Equal Pay Day: Why don't women just ask for more?

Apr 12 2011 Published by under Miscellany

Today is Equal Pay Day. It's not a celebration like Mother's Day or Independence Day or Labor Day, at least for half the US population.  Instead April 12th symbolizes how far into 2011 women must work to earn what men earned in 2010 - it's not an exact date because the 2010 earnings data has not yet been released.

If you take a look at the US labor statistics for 2009 the difference between the median full-time weekly earnings of women and men are striking: women earned $687 per week while men earned $873 per week. There's a disparity no matter what level of education the employee attained: women with only a high school diploma earned 75.7% of what men earned ($542 vs $716), while earnings of women with a doctoral degree was only 70.9% that of their male counterparts  ($1243 vs $1754). (fcs has the numbers in pretty graph form)

The reasons for wage disparity are complicated. Part of it has to do with many traditionally male-dominated professions paying better than female-dominated professions.  Part of it has to do with some women taking time off from their careers to have children or "choosing" to spend their time doing housework or childcare rather than spending long hours in the lab or office. But that's not the whole story.

Just last week an article in Inside Higher Ed reported a study that showed that all things being equal (other than gender), women faculty members still get paid less than their male colleagues. The bottom line, according to the article:

The gender gap in faculty pay cannot be explained completely by the long careers of male faculty members, the relative productivity of faculty members, or where male and female faculty members tend to work -- even if those and other factors are part of the picture, according to research being released this week at the annual meeting of the American Education Research Association.

When all such factors are accounted for, women earn on average 6.9 percent less than do men in similar situations in higher education, says the paper, by Laura Meyers, a doctoral candidate at the University of Washington.

That difference is smaller than the overall wage gap, but still significant, especially considered over the course of a career.

It's not just a problem in academia. WhizBANG! has posted about a study that showed similar results for starting salaries of newly trained physicians.

And as an AAUW report  - "Behind the Pay Gap" (pdf) - points out, there's even a pay gap in professions dominated by women.  It's just smaller.  Women in education earn 95% as much as men, woo hoo!  Their conclusion:

Women and men who received bachelor’s degrees in 1999–2000 attended similar kinds of colleges. Women earned slightly higher grades, on average, and in other respects appear to be men’s equals in the classroom. Most women entered full-time employment following graduation. One year later, women earn only 80 percent as much as their male colleagues earn—about the same as the pay gap for the workforce as a whole. Gender segregation in undergraduate majorsand the subsequent segregation of the work force partly explain the pay gap. Yet the pay gap within fields of study and occupations suggests that the answer is not so simple. Indeed, after accounting for all factors known to affect wages, about one-quarter of the gap remains unexplained and may be attributed to discrimination.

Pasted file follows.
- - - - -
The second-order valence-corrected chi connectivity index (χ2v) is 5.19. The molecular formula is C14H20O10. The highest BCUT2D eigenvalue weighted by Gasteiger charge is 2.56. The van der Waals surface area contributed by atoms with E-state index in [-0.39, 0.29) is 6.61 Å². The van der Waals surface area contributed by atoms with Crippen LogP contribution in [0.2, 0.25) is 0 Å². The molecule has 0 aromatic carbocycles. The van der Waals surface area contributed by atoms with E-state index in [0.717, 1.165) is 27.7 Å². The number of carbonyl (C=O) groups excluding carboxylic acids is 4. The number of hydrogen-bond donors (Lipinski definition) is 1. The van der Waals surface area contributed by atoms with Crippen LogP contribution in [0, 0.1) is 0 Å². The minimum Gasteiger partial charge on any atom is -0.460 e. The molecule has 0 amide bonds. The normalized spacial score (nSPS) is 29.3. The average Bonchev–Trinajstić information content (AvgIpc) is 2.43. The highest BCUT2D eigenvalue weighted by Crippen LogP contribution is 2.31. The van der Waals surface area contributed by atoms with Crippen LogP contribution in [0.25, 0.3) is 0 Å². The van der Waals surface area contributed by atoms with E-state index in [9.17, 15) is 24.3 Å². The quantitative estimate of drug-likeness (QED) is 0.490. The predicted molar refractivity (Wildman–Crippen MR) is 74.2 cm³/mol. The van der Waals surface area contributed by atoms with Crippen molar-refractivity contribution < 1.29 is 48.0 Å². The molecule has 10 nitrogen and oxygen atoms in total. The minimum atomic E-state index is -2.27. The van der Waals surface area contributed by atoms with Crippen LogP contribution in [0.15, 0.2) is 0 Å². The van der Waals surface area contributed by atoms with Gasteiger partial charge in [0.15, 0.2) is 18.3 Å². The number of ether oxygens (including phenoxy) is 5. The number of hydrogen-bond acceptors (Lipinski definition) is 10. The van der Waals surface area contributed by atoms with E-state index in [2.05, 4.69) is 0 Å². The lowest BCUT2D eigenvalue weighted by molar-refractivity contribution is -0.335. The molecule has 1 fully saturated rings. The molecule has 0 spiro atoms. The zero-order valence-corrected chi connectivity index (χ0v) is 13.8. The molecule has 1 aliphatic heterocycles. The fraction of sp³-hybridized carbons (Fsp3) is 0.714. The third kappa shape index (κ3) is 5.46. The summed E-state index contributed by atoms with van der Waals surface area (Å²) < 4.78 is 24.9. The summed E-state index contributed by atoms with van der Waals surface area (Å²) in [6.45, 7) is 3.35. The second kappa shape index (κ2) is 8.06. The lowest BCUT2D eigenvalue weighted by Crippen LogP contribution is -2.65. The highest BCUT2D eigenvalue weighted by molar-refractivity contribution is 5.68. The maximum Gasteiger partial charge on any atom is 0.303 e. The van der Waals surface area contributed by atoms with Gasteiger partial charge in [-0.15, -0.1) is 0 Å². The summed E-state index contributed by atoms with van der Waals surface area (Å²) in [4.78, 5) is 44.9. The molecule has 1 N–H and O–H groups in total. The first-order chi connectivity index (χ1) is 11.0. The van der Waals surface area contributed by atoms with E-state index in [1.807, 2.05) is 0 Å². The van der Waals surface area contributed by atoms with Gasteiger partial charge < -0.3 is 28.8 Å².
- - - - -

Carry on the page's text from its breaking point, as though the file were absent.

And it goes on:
So why the difference?

Sexism and discrimination? Almost certainly part of the problem, even if people aren't conscious of their biases.

Women don't negotiate better salaries for themselves? Also true.

There's not a lot that women can do about sexist employers, especially if their biases aren't overtly expressed.  But salary negotiations are under our control, right?  As the helpful mainsplainers who usually pop into these discussions usually point out: if women want better pay, why don't they just ask for more?

It's not necessarily that simple.

For one thing, a  number of studies have shown that women expect lower pay then men. A recently published study by Melissa Williams of the Stanford School of Business and her colleagues suggest that this may be due at least in part to unconscious biases. They had participants in the study estimate the salaries of men or women in the same profession. Women were consistently estimated to be paid less. Their conclusion:

First, we suggest that the salary estimation effect is not primarily driven by an awareness of the societal phenomenon of the gender gap in wages. Second,we suggest that the operative factor driving the salary estimation effect is a generalized stereotype linking men (more than women) with wealth. Social role theory would hold that this stereotype emerged from repeated observations of men occupying breadwinning roles, holding the highest-earning occupations, and managing household income at a greater frequency than women. Third, we argue that this male wealth stereotype can operate outside of awareness, guiding salary estimates and thus increasing the likelihood that the stereotype can perpetuate real gender salary differences even among the well intentioned.

But even when women do figure out what their work should be worth, the negotiation itself can be a stumbling block.

It's not just that women often aren't trained to assertively negotiate on their own behalf. It's that women who do so  may actually be penalized, particularly if the other negotiator is male.  As one recent study observed:

Men were significantly more inclined to work with nicer and less demanding women who accepted their compensation offers without comment than they were with those who attempted to negotiate for higher compensation, even though they perceived women who spoke up to be just as competent as women who demurred.

So that's the double bind for women:  if you don't ask for a higher salary, you likely won't receive one, but if you do, you may not be hired or promoted.